Australian beef globally is facing a range of opportunities and challenges:

  •      Growing household incomes are providing many consumers the ability to increase protein consumption, with those shifting into the middle-upper income brackets often seeking to improve the quality of meat they consume.

  • ·    In developed markets, consumers are seeking differentiated segments within the beef category – such as grassfed and grainfed product or certified breeds and raising claims. Australia’s diverse production system allows the industry to target a broad range of differentiated opportunities across markets.

  • ·    In many mature markets, growing consumer interest and awareness of provenance, sustainability, animal welfare, food safety and traceability provide messaging opportunities for Australian beef brands and underpin ambitious industry-wide programs for Australia to differentiate itself.

  • ·    The high price of beef, compared to competitor proteins such as chicken and pork, will continue to test growth and keep the category sensitive to economic conditions and consumer purchasing power. Furthermore, relative to major competitors, the high price of Australian cattle, compounded by additional costs along the supply chain, reinforces the need for Australia to focus on differentiating itself from competitors and providing a value proposition to consumers.

  • ·    Growing production and exports from key competitors, particularly the US and Brazil, will intensify competition in coming years, especially in Asian markets. For now, strong global demand, led by import growth in China, has soaked up additional beef on the global market but a slowdown would negatively affect farm gate cattle prices in Australia.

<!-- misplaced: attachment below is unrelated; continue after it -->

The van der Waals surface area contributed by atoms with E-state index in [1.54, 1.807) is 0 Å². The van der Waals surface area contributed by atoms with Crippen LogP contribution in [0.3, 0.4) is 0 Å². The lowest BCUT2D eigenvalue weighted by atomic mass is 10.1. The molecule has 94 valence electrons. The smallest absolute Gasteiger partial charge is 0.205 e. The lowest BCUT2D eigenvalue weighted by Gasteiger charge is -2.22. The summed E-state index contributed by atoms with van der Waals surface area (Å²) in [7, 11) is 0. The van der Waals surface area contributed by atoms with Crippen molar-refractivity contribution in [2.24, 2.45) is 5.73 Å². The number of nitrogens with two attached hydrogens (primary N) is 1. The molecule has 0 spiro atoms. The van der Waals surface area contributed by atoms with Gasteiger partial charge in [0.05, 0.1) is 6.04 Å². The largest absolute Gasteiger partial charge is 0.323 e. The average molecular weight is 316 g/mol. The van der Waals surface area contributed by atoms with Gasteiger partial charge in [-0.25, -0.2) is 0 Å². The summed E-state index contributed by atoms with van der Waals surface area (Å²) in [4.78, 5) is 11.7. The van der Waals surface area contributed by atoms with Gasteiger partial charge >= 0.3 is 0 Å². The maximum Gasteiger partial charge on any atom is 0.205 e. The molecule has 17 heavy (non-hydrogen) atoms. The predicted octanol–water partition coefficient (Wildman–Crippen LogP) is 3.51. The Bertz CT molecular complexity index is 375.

Grains

AARG’s Grain Trading is an innovative new trading tool that offers buyers and sellers an alternative marketing platform. It has been developed through extensive consultation with buyers and producers to offer the most beneficial features for both parties.

  • Access to the largest number of buyers and sellers in Australia and Overseas
  • Fast and safe contracts (Drafts available within 24 hours)
  • Provides price information on recent sales
  • Provides a safe trading environment with national commodity standards

AARG’s Grain Trading links those with grain with those who need grain both in Australia and Overseas. It works by users listing the product that they wish to buy or sell, this list can then be searched by other users and contracts can be entered into between users.